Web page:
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A screengrab from animation of the Martian poles with ice caps.

Now, the big question for a lot of people will be: If this probe is so old... why are we just now figuring this out?

"This is the place on Mars where you have something that most resembles a habitat, a place where life could subsist", said planetary scientist Roberto Orosei of Istituto Nazionale di Astrofisica in Italy, who led the research published in the journal Science.

Between May 2012 and December 2015, the Mars Advanced Radar for Subsurface and Ionosphere Sounding (or "MARSIS" for short) surveyed the region of Mars known as the Planum Australe, a 200-kilometer area on the planet's southern polar plain, which is composed of water ice, Carbon dioxide ice, and admixed dust.

Artistic impression of the Mars Express spacecraft probing the southern hemisphere of Mars. The study area is highlighted using a THEMIS IR image mosaic. Credit: USGS ASTROGEOLOGY SCIENCE CENTER, ARIZONA STATE UN. Although they pass relatively unscathed through most substances, these pulses reflect back up to the spacecraft each time they encounter boundaries between different materials, such as the interface of ice and bedrock.

Between May 2012 and December 2015, Dr. Cicchetti and colleagues used MARSIS to survey a region called Planum Australe, located in the southern ice cap of Mars. It isn't 100% certain, but it's likely that they really have found a pocket of liquid water - either a cluster of underground pools, or a layer of liquid water mixed in with the soil.

They spent at least two years examining the data to make sure they'd detected water, not ice or another substance. That's because it's well below the freezing point of water; the only thing stopping it from turning to ice is a mix of toxic salts. "The problem is that this water is located 1.5km underneath the South Pole, so there is an terrible lot of ice to be drilled to before you reach this liquid water", he added.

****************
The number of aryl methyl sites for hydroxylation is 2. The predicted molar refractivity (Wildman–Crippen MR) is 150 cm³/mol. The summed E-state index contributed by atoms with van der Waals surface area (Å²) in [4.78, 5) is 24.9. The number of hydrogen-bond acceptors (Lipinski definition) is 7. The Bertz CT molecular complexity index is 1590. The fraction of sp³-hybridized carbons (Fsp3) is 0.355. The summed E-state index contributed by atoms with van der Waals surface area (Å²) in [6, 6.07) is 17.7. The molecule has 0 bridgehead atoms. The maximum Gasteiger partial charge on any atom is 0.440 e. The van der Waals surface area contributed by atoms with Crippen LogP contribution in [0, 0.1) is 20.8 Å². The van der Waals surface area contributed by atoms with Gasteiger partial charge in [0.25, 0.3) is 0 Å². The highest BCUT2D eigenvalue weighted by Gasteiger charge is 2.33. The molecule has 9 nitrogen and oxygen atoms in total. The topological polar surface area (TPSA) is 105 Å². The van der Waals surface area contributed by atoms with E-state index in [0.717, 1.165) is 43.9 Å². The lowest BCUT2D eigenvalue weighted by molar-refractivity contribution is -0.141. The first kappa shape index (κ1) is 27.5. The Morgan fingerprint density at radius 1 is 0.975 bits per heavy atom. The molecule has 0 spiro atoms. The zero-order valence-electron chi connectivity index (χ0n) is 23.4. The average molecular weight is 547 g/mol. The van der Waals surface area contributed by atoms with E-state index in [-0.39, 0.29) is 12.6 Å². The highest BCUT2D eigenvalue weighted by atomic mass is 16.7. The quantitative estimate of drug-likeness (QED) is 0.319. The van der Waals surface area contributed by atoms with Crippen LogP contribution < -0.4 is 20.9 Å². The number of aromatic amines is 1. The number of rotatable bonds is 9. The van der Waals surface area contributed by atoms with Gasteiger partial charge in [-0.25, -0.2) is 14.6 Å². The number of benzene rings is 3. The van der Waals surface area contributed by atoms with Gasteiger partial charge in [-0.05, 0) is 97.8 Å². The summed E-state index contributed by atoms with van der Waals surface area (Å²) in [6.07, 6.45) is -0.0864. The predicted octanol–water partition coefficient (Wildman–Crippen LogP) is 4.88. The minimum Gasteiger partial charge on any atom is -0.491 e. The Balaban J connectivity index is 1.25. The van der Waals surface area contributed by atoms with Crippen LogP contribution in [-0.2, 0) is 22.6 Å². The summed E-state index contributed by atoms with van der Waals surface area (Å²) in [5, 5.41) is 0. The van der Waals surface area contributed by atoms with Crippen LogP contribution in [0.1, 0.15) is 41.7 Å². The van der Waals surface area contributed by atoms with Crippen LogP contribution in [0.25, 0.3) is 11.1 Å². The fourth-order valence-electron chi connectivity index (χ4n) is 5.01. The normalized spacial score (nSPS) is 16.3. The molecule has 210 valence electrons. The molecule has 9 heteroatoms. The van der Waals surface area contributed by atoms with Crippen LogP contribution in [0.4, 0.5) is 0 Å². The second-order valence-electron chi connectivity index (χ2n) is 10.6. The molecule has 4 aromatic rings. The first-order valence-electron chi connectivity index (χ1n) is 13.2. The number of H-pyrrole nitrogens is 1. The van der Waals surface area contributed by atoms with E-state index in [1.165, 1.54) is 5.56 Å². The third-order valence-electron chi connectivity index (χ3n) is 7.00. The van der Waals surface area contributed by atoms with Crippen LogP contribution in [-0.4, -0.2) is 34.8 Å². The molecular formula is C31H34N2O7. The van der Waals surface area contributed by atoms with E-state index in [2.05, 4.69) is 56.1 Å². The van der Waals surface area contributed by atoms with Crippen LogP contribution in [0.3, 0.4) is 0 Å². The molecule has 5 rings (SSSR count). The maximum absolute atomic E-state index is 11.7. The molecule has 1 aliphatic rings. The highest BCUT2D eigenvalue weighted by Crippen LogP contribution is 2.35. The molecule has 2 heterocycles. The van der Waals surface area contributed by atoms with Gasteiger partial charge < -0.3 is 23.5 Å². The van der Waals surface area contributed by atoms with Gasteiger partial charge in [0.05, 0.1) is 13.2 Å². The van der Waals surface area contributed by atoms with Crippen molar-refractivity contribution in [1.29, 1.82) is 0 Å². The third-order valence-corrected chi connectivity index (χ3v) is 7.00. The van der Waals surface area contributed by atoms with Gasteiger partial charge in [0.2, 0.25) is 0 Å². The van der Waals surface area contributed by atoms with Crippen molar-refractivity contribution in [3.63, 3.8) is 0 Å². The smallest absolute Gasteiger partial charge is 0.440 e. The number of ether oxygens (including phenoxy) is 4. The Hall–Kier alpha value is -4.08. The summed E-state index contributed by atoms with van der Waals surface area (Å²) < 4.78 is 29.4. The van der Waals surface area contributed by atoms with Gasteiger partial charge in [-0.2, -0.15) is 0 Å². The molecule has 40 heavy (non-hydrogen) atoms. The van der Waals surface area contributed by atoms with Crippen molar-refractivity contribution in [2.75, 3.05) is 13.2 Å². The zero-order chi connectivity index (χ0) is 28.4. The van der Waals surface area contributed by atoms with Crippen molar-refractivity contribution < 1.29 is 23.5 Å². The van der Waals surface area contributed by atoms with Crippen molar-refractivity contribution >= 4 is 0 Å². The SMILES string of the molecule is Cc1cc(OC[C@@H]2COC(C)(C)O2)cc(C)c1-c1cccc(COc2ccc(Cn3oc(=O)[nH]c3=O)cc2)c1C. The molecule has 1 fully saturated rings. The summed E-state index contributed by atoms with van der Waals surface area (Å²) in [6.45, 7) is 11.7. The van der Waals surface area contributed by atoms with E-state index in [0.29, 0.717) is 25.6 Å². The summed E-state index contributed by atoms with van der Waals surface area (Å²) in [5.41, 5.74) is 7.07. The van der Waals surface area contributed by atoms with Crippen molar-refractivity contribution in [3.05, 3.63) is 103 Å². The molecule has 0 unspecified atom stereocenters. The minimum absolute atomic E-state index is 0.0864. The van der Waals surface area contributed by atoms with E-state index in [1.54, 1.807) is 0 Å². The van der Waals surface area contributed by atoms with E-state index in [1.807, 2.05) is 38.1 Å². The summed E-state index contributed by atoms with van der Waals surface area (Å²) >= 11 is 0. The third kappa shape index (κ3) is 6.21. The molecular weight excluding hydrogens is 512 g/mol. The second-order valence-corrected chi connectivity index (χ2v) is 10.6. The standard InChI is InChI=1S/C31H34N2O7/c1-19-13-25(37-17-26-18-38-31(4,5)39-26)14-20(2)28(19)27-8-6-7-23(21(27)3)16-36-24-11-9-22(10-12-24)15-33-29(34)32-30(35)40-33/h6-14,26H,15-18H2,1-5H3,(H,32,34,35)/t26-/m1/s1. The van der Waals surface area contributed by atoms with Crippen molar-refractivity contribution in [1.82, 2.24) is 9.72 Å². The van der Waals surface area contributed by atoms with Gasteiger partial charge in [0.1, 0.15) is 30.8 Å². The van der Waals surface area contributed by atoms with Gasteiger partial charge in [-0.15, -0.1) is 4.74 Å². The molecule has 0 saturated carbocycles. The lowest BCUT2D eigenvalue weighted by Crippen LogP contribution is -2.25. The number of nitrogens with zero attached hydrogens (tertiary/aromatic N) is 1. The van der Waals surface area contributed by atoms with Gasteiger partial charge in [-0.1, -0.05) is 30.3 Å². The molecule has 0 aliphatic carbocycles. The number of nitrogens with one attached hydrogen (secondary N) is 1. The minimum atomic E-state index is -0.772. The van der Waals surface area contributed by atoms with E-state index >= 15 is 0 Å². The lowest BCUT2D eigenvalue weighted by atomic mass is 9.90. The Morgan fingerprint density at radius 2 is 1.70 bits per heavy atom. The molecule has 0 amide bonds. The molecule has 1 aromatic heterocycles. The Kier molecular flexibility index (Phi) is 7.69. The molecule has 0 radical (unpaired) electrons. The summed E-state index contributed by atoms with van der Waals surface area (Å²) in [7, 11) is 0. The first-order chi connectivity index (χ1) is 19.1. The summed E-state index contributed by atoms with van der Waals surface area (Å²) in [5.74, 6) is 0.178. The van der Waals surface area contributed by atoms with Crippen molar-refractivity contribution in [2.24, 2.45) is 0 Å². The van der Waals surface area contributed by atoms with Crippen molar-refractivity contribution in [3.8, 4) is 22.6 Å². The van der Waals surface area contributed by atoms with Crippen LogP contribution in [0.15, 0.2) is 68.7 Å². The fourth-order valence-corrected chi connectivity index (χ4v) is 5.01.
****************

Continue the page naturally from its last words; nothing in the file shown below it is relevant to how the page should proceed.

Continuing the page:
So, how did MARSIS find this lake?

Several years into the mission, MARSIS scientists began to see small, bright echoes under the south polar ice cap-so bright that the reflection could indicate not just rock underlying the ice, but liquid water. The depth of the water is not known.

Mars's southern polar ice cap
Mars’s southern polar ice cap

Lakes might even turn up at lower, warmer latitudes-a location more suitable for a martian microbe, says Valèrie Ciarletti of the University of Paris-Saclay, who is developing a radar instrument for Europe's ExoMars rover, due to launch in 2020. The radar cross section has been tilted 90°. This strong radar reflection was interpreted by the study's authors as liquid water - one of the most important ingredients for life in the Universe.

"The presence of a body of liquid water beneath Mars's south polar cap has various implications, opening new possibilities for the existence of microorganisms in the Martian environment", says Sebastian Lauro, a study co-author based at Roma Tre University in Rome. With the stunning findings, that debate is likely to be put to bed.

Finding that much water could be a great signpost in our search for life on Mars, but the results should be taken with a grain of salt.

There is already speculation about the presence of these "extremophiles" in the salty subsurface oceans discovered inside some of the icy moons in our solar system. There have even been reports of ice being locked up deep below the Mars surface. But Clifford holds out hope subsurface geothermal hotspots like those that power volcanoes and hot springs on Earth could sufficiently heat portions of the Martian underworld to allow liquid reservoirs to exist there without the need for life-sabotaging salt levels.

Michael Meyer believes the more we study Mars, the more we will learn how life could be supported and where there are resources to support life in the future.

There is another satellite orbiting Mars right now, but it hasn't detected what MARSIS did.

Needless to say, the findings reported by the MARSIS team are incredibly exciting, despite my cautious reporting.

"It will require flying a robot there, which is capable of drilling through 1.5 kilometres of ice", he explained.

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